Tony Printezis is a Principal Member of Technical Staff at Oracle, based in Burlington, MA. He has been contributing to the Java HotSpot Virtual Machine since 2006. He spends most of his time working on dynamic memory management for the Java platform, concentrating on performance, scalability, responsiveness, parallelism, and visualization of garbage collectors. He obtained a Ph.D. in 2000 and a BSc (Hons) in 1995, both from the University of Glasgow in Scotland. In addition, he is a JavaOne Rock Star, a title awarded for his highly rated JavaOne session on GC.
GC is headed towards bigger heaps, better latencies, and much more garbage! Here are eight myths about GC that I have spent a fair amount of time busting:
1. Reference counting GC will solve all my latency problems.
2. malloc and free will always perform better than GC.
3. Finalizers should be called promptly, as soon as objects become unreachable.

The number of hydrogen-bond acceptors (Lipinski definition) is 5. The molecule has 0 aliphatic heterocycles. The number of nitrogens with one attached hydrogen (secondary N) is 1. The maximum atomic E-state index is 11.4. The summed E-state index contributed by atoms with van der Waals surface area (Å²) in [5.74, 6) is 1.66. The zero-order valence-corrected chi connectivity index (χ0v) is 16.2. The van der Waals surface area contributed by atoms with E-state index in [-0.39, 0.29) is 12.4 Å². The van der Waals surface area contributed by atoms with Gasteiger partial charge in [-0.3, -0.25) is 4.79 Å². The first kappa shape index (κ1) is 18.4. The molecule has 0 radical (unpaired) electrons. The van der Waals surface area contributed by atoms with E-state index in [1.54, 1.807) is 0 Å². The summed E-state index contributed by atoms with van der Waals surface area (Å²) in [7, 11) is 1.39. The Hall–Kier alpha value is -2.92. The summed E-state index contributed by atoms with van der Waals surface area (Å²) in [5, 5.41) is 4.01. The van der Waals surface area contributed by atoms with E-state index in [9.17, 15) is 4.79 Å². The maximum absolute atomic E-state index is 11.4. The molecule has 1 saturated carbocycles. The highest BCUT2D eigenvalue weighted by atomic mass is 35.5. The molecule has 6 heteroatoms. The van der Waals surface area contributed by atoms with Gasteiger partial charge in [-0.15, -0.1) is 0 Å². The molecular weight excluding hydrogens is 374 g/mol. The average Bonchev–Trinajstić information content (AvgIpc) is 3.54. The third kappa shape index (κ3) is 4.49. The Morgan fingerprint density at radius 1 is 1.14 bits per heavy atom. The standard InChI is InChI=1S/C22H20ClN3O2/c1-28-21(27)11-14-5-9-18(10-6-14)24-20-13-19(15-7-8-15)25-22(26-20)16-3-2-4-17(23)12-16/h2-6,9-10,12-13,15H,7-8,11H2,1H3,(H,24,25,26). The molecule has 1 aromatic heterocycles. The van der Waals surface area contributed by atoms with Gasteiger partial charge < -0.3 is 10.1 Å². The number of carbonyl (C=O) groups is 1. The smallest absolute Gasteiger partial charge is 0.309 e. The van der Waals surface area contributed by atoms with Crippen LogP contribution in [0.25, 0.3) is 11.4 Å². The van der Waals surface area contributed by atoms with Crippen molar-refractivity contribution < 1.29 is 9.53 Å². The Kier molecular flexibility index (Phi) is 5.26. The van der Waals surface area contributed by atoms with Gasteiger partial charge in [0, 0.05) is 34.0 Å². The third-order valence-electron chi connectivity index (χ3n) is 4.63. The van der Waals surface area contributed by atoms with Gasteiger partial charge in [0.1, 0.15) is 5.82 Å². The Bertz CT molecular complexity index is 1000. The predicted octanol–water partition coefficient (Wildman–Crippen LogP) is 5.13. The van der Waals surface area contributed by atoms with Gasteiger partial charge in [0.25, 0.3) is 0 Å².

4. GC will eliminate all memory leaks.
5. Life would be so much better if I could explicitly deallocate some important objects, since I know when they're unreachable.
6. I can get GC that delivers both very high throughput and very low latency.
7. I need to disable GC in critical sections of my code.
8. Anything I can write in a system with GC, I can write with malloc and free.
A Java Champion since September 2005, Kirk Pepperdine is a primary contributor and consultant to javaperformancetuning.com, which is widely regarded as the premier site for information about Java performance tuning, and the co-author of Ant Developer's Handbook. He has been heavily involved in application performance since the beginning of his programming career and has tuned applications in a variety of languages: Cray Assembler, C, Smalltalk, and, since 1996, the Java programming language. He is currently an independent consultant and an advisor to theserverside.com.